What is quantitative easing?

We can purchase assets to stimulate the economy. This is often known as quantitative easing.

Quantitative easing is a tool that central banks, like us, can use to inject money directly into the economy.

Money is either physical, like banknotes, or digital, like the money in your bank account. Quantitative easing involves us creating digital money. We then use it to buy things like government debt in the form of bonds. You may also hear it called ‘QE’ or ‘asset purchase’ – these are the same thing.

The aim of QE is simple: by creating this ‘new’ money, we aim to boost spending and investment in the economy.

Video on the Bank of England printing money.

  • The Bank of England prints the banknotes that are used every day in the UK. Sometimes, when needed we also need to create extra money to help the economy. 

    It doesn’t involve printing more banknotes, instead we create new money digitally. This process is called quantitative easing.

    We use this new money to buy bonds from the private sector. Buying these bonds stimulates spending and investment, helping the UK economy.

Why do we need quantitative easing?

We are tasked with keeping inflation – rises in the prices of goods and services – low and stable.

The normal way we meet our inflation target is by changing Bank Rate, a key interest rate in the economy.

When the global recession took hold in late 2008, we quickly lowered Bank Rate from 5% to 0.5% to support the UK’s economic recovery. Lower interest rates mean it’s cheaper for households and businesses to borrow money – which encourages them to spend and invest, whether that’s a family buying a new car or a company wanting to build a new factory.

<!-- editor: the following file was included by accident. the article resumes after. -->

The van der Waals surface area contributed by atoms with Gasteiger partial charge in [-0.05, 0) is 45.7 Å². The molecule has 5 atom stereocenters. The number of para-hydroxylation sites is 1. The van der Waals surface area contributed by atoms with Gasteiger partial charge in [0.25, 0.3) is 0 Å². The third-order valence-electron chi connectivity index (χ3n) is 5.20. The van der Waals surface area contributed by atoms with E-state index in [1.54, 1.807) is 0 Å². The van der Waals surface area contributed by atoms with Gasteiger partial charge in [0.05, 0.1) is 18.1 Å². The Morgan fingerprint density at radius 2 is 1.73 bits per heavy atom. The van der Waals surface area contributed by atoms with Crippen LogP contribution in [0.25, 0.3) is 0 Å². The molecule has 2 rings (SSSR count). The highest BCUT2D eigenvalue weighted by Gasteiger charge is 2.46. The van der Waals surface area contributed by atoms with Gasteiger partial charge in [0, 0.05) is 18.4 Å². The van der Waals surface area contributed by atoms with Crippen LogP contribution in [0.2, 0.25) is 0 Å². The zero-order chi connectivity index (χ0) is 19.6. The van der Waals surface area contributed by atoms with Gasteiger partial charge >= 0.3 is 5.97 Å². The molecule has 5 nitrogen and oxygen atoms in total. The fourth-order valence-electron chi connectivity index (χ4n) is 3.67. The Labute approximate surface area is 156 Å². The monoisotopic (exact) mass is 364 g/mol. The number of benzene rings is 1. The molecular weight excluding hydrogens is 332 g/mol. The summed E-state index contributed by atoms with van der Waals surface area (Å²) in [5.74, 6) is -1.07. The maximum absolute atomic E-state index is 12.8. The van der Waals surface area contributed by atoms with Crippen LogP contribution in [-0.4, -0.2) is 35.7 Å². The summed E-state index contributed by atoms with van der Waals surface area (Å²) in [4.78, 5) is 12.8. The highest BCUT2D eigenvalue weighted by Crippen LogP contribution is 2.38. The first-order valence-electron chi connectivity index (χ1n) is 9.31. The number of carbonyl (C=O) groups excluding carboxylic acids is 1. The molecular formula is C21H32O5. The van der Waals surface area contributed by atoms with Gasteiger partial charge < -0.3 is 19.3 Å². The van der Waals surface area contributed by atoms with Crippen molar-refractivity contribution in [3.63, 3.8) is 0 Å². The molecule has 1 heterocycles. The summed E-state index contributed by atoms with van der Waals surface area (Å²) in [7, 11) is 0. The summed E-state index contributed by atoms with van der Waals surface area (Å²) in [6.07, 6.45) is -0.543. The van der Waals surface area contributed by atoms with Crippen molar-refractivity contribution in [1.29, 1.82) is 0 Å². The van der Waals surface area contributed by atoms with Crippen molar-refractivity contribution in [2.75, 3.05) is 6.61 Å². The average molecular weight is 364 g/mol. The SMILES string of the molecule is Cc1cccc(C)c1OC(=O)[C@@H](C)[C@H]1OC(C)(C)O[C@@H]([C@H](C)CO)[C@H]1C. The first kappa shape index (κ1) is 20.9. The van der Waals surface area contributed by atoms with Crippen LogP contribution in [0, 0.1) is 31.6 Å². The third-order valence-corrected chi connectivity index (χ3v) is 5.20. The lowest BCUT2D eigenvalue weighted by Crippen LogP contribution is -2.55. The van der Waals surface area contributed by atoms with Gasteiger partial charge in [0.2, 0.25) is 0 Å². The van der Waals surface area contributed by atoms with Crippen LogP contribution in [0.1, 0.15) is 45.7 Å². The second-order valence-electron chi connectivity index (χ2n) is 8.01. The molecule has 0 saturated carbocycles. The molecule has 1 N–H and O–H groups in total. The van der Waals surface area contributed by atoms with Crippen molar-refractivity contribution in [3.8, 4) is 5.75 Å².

But there's a limit to how low interest rates can go. So when we needed to act to boost the economy, we turned to another method of doing so: we introduced quantitative easing.

How does quantitative easing work?

Large-scale purchases of government bonds lower the interest rates or ‘yields’ on those bonds (the investopedia website explains more about bond yields). This pushes down on the interest rates offered on loans (eg mortgages or business loans) because rates on government bonds tend to affect other interest rates in the economy.

So QE works by making it cheaper for households and businesses to borrow money – encouraging spending.

In addition, QE can stimulate the economy by boosting a wide range of financial asset prices.

Suppose we buy £1 million of government bonds from a pension fund. In place of the bonds, the pension fund now has £1 million in money. Rather than hold on to this money, it might invest it in financial assets, such as shares, that give it a higher return. And when demand for financial assets is high, with more people wanting to buy them, the value of these assets increases. This makes businesses and households holding shares wealthier – making them more likely to spend more, boosting economic activity.

How much quantitative easing have we done in the UK?

Following the additional programme of QE announced in November 2020, our purchases of UK government bonds will total £875 billion. In addition, £20 billion of sterling non-financial investment-grade corporate bonds have been purchased. That means the stock of assets held in the Asset Purchase Facility will total £895 billion.

Rounds of QE have been announced in response to the economic conditions at the time. This graphic shows how bond purchases have built up over the years:

Chart showing changes in Bank of England purchases of government bonds between November 2009 and June 2020

This page was last updated 15 June 2021

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